OKEDEN, William (c.1662-1718), of Little Critchel, Dorset
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Family and Education
b. c.1662, 1st s. of William Okeden of Little Critchel by Mary, da. of John Wyndham of Orchard Wyndham, Som., sis. of Sir William Wyndham, 1st Bt.† educ. Trinity, Oxf. matric. 4 July 1677, aged 15. m. Magdalen (d. 1688), da. and coh. of Bartholomew Lane of Wimborne Minster, Dorset, 1da. 2s. illegit. suc. fa. 1694.1
Sheriff, Dorset Jan.–Nov. 1699.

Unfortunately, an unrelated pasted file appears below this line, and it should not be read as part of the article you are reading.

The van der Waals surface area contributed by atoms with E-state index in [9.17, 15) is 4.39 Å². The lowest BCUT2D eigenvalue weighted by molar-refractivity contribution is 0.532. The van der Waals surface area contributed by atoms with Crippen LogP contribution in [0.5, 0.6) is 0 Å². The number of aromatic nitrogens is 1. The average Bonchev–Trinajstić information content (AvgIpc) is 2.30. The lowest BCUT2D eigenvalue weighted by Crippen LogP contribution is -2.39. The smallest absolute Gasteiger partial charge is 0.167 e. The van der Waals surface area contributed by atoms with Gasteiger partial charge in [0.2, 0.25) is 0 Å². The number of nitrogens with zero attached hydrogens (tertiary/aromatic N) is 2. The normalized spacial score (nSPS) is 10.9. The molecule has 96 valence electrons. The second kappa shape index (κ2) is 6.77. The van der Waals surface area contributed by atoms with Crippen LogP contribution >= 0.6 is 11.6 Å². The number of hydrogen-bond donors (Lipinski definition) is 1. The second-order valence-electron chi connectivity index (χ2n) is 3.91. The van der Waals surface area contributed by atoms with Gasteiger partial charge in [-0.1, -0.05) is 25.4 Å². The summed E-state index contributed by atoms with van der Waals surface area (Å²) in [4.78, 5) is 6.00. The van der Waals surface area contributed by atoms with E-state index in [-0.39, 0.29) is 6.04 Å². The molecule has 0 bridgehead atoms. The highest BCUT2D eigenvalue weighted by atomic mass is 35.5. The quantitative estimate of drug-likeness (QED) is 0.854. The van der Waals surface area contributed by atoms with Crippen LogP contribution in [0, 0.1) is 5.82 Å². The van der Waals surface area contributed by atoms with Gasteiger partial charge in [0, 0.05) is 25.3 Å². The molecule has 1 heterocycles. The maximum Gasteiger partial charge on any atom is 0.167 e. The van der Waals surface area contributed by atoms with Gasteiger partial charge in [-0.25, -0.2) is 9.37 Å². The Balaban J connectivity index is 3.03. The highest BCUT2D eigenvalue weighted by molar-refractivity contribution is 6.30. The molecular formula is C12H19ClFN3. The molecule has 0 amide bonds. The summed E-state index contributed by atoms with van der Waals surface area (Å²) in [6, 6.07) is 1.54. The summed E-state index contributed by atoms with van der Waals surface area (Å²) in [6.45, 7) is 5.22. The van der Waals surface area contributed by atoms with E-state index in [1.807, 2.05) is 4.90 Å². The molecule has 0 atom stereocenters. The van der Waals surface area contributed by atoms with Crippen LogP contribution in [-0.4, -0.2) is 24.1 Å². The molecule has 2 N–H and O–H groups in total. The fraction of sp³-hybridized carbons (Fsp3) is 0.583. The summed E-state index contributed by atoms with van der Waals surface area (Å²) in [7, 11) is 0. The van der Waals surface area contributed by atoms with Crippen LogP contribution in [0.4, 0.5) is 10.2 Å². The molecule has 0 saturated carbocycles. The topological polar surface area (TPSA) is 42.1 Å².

Okeden, who had sat in the Convention as a Tory for Corfe Castle where his family owned property, was returned for Wareham in 1690, probably on the interest of George Pitt*. Lord Carmarthen (Sir Thomas Osborne†) marked him as a Tory supporter of the Court. Two days after the opening of the session on 22 Mar., Okeden was assaulted in the lobby of the House by Sir Thomas Mompesson*, a Whig whose re-election for Salisbury he had tried to prevent by telling the voters that Mompesson ‘was for the corporation bill and that he was a favourer of the Presbyterians’. Mompesson was accordingly ordered by the House to apologize for the assault. In December, at the time of the projected parliamentary attack upon Carmarthen, it was forecast that Okeden would support him. In April 1691, however, Robert Harley* classed him as a possible supporter of the Country party. Somewhat lax in his attendance, Okeden was twice sent for in custody of the serjeant-at-arms for absenting himself from the service of the House (21 Nov. 1691, 8 Feb. 1694), and was once refused a fortnight’s leave (26 Nov. 1694). He failed to secure a seat in 1695, though he did canvass at Wareham. In 1715 he was elected for his former seat of Corfe Castle, being classed as a Whig in the Worsley list. This change in allegiance was no doubt partly due to opportunism, but it may also have been a reaction to his feud with a Tory neighbour, Sir Nathaniel Napier, 3rd Bt.* Okeden died on 26 Sept. 1718, leaving his estates to his illegitimate sons by his housekeeper and a £5,000 portion to his daughter.2